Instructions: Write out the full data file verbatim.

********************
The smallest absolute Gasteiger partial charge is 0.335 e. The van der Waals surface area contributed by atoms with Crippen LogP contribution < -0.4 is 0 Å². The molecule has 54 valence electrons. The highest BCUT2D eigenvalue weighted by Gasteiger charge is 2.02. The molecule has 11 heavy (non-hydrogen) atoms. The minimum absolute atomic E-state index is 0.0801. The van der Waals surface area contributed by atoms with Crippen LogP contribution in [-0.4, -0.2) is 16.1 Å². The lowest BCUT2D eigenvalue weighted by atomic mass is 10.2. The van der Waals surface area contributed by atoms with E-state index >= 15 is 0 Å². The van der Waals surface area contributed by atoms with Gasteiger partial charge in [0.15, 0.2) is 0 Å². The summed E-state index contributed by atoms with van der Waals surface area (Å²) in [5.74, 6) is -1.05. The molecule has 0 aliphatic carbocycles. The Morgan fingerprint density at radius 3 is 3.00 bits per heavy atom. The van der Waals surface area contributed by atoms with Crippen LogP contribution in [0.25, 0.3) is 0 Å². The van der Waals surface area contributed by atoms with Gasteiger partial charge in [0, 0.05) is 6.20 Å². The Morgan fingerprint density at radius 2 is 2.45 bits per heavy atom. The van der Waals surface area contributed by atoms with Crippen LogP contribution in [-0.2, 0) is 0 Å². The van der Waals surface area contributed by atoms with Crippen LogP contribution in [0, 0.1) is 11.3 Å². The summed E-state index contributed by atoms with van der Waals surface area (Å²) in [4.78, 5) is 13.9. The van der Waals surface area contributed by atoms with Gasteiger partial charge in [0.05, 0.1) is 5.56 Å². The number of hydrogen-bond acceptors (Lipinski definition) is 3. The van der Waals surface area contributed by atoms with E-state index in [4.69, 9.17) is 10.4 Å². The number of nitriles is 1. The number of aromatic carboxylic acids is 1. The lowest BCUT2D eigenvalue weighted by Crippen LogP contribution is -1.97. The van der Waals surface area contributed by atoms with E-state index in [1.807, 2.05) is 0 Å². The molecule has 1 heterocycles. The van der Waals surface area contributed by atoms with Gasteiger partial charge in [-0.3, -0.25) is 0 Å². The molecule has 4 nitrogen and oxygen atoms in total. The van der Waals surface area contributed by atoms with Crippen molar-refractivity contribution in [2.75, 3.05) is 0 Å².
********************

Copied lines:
The smallest absolute Gasteiger partial charge is 0.335 e. The van der Waals surface area contributed by atoms with Crippen LogP contribution < -0.4 is 0 Å². The molecule has 54 valence electrons. The highest BCUT2D eigenvalue weighted by Gasteiger charge is 2.02. The molecule has 11 heavy (non-hydrogen) atoms. The minimum absolute atomic E-state index is 0.0801. The van der Waals surface area contributed by atoms with Crippen LogP contribution in [-0.4, -0.2) is 16.1 Å². The lowest BCUT2D eigenvalue weighted by atomic mass is 10.2. The van der Waals surface area contributed by atoms with E-state index >= 15 is 0 Å². The van der Waals surface area contributed by atoms with Gasteiger partial charge in [0.15, 0.2) is 0 Å². The summed E-state index contributed by atoms with van der Waals surface area (Å²) in [5.74, 6) is -1.05. The molecule has 0 aliphatic carbocycles. The Morgan fingerprint density at radius 3 is 3.00 bits per heavy atom. The van der Waals surface area contributed by atoms with Crippen LogP contribution in [0.25, 0.3) is 0 Å². The van der Waals surface area contributed by atoms with Gasteiger partial charge in [0, 0.05) is 6.20 Å². The Morgan fingerprint density at radius 2 is 2.45 bits per heavy atom. The van der Waals surface area contributed by atoms with Crippen LogP contribution in [-0.2, 0) is 0 Å². The van der Waals surface area contributed by atoms with Crippen LogP contribution in [0, 0.1) is 11.3 Å². The summed E-state index contributed by atoms with van der Waals surface area (Å²) in [4.78, 5) is 13.9. The van der Waals surface area contributed by atoms with Gasteiger partial charge in [0.05, 0.1) is 5.56 Å². The number of hydrogen-bond acceptors (Lipinski definition) is 3. The van der Waals surface area contributed by atoms with E-state index in [4.69, 9.17) is 10.4 Å². The number of nitriles is 1. The number of aromatic carboxylic acids is 1. The lowest BCUT2D eigenvalue weighted by Crippen LogP contribution is -1.97. The van der Waals surface area contributed by atoms with E-state index in [1.807, 2.05) is 0 Å². The molecule has 1 heterocycles. The van der Waals surface area contributed by atoms with Gasteiger partial charge in [-0.3, -0.25) is 0 Å². The molecule has 4 nitrogen and oxygen atoms in total. The van der Waals surface area contributed by atoms with Crippen molar-refractivity contribution in [2.75, 3.05) is 0 Å².